A return trip home
Note: This is an introduction to a series titled, “Cakewalk Summers: Growing up a West Virginian.”
By Michael M. Barrick
My memories of growing up a West Virginian contradict most stereotypes commonly applied to The Mountain State. I grew up in Clarksburg, an urban center in the northern part of the state. My family is steeped in coal mining, but I did not grow up in the coalfields or that environment. This memoir is therefore a snapshot of my experience of growing up a Mountaineer in a manner rarely portrayed by outsiders. While times have changed, this is no time for laments – for elegies if you will. I have traveled my beloved home state more hours and miles than I can count. When not in West Virginia, I am almost always somewhere else in Appalachia. What I experienced were loving, hard-working, hard-playing, sometimes hard-drinking, but always joyful family and friends.
I attribute that to our parents. Their home was anyone’s home. It was everyone’s home it seemed, as it’s where the socializing began and was ongoing.
Growing up, there were sights to behold. But I’m not talking – at the moment – about West Virginia hills or country roads.
In my childhood, there were penguins on bicycles riding on our cobblestone street in Golf Plaza of Clarksburg. Actually, they were nuns enjoying a summer picnic in our back yard in their habits. There were priests kneeling at my dad’s homemade bar, lifting up their shot glass for the next round.
There were countless W.V.U. football games every year. My dad was raised in Morgantown and we would stay at my grandmother’s house for the weekend, walking to the game on Saturday. In fact, it was Foxy, Dad’s mom, that taught me independence. And, she was a relentless patriot and pacifist. I always looked forward to the school year’s end, for I knew that about a week after that, I’d be boarding a Greyhound bus for the ride from Clarksburg to Morgantown to spend a couple weeks with her.
There was the required annual West Virginian pilgrimage to Myrtle Beach.
We took trips to Pittsburgh to see the Pirates play when Roberto Clemente was the team’s star player. One such trip though was more about a father’s loving patience than it was the double-header we enjoyed in 1969. I also saw Mickey Mantle play.
As a Boy Scout I learned just about everything one needs to know about how to live a life of citizenship. Then, as an Explorer Scout I learned to scale mountains and witnessed, in person, Gerald Ford being sworn in as Vice President. In the two or so years of starting and operating that Search & Rescue Post, we were exposed to thrilling experiences with the U.S. Army Special Forces, some of the state’s most beautiful locations, and men just a few years our senior that pushed us to heights (literally and figuratively) we couldn’t have reached without their support and encouragement.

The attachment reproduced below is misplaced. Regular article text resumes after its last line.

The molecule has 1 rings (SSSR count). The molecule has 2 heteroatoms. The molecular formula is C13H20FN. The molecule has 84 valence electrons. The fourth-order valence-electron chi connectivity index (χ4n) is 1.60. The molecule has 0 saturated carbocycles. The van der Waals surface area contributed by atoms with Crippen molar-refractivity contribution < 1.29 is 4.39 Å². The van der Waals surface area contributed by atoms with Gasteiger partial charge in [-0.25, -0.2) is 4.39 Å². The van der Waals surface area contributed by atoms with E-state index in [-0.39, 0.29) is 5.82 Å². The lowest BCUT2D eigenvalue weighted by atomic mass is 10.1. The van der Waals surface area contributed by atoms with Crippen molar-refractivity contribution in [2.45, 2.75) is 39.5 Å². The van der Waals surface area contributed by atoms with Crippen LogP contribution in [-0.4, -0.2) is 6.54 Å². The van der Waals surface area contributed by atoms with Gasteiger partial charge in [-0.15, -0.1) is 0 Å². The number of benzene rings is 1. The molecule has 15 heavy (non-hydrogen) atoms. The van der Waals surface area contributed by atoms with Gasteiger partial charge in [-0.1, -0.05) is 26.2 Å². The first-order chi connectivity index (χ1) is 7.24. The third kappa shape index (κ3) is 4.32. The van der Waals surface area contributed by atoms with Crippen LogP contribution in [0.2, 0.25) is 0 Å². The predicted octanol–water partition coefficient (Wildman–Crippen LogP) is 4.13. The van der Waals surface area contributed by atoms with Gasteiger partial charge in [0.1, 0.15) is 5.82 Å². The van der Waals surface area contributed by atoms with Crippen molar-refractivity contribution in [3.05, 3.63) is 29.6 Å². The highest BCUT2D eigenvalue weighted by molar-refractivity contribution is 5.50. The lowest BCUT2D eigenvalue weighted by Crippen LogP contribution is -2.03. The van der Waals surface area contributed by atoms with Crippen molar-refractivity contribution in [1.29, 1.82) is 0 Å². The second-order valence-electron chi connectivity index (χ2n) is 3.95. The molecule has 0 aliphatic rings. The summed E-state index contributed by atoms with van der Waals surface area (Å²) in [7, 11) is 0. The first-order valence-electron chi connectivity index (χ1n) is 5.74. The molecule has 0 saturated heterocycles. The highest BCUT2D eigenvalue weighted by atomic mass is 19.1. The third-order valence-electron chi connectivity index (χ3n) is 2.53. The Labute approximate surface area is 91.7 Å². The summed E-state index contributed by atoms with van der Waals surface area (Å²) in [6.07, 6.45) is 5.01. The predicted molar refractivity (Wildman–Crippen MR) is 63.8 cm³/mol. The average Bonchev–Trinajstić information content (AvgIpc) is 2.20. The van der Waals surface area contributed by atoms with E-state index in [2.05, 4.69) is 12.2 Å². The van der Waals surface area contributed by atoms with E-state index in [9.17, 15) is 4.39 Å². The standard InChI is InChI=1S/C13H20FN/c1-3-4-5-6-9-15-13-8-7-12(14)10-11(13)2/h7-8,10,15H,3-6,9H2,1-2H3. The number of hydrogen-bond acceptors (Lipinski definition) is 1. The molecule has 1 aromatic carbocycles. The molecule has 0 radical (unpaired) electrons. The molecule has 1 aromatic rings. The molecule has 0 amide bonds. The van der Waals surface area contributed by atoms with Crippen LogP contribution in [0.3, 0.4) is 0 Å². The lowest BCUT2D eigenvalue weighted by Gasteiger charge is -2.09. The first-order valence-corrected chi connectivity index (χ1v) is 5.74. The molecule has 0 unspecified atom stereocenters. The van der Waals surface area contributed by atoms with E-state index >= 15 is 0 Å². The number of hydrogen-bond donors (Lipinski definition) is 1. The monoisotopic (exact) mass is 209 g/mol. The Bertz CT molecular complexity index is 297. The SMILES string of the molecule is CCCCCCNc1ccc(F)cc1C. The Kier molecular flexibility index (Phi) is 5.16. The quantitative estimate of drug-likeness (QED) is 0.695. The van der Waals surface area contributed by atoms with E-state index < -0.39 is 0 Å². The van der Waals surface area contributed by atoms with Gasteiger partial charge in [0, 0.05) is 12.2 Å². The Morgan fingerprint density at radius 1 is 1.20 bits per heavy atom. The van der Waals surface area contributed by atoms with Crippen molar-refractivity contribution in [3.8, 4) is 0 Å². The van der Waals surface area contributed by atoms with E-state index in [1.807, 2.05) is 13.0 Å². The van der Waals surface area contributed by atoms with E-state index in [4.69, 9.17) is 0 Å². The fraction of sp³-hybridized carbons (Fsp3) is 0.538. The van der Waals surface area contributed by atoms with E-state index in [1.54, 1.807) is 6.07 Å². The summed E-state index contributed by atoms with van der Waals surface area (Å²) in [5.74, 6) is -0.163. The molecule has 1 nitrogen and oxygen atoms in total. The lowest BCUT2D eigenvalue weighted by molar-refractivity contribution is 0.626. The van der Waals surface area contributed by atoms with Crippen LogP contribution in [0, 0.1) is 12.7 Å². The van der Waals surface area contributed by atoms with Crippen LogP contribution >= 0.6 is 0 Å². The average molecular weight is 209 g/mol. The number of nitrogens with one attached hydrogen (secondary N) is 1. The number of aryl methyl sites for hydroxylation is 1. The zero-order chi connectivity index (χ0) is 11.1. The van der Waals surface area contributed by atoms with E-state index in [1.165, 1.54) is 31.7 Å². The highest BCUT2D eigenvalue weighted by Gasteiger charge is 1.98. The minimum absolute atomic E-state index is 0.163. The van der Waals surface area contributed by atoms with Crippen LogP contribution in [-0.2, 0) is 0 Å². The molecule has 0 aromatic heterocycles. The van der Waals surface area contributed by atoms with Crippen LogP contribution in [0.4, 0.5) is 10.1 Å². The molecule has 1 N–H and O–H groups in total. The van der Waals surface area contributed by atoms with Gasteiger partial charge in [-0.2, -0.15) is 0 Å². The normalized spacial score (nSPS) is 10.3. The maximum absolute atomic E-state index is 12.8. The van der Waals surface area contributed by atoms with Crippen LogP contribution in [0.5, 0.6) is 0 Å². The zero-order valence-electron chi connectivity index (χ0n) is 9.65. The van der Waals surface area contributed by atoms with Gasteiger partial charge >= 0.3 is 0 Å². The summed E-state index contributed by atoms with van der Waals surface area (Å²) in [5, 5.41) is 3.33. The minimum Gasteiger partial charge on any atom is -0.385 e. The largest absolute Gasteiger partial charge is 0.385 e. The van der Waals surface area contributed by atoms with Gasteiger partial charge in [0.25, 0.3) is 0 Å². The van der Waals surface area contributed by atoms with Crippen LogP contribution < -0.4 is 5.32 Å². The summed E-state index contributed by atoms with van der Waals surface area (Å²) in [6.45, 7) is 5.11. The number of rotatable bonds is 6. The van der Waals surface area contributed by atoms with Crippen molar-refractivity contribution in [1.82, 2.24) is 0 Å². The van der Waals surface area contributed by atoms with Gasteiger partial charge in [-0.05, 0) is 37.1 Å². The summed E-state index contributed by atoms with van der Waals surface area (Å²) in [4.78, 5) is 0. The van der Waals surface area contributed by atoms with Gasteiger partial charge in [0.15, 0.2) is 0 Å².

Catholic education was central to our lives. I was an altar boy (fun story there; again, lots of good also). Anyway, Catholic elementary and high school was my life until I actually began to adopt the “subversive” theology I had been taught. It turns out that, in theory, the school believed in Teaching Like Jesus Would. In practice, it turned out to be inconvenient. So on to Washington Irving High School I went for the last year-and-a-half before graduating in 1974.
Mass on Sunday was a given. Meals afterwards at Grannyred’s house – our mom’s mom – was as well. The Catholic Church gave me one of the most important people in my life, a priest 12 years my senior, whom I first met when he was assigned to our parish. He, too, didn’t fare so well with the church authorities. Thankfully, my parents liked that and entrusted me to him. He was our Explorer Post advisor, an adopted member of our family, and has kept me from going over more than one cliff. Other times, because I gave him no warning, he’s had to catch me at the bottom. We still are fortunate enough to meander around the back roads of West Virginia.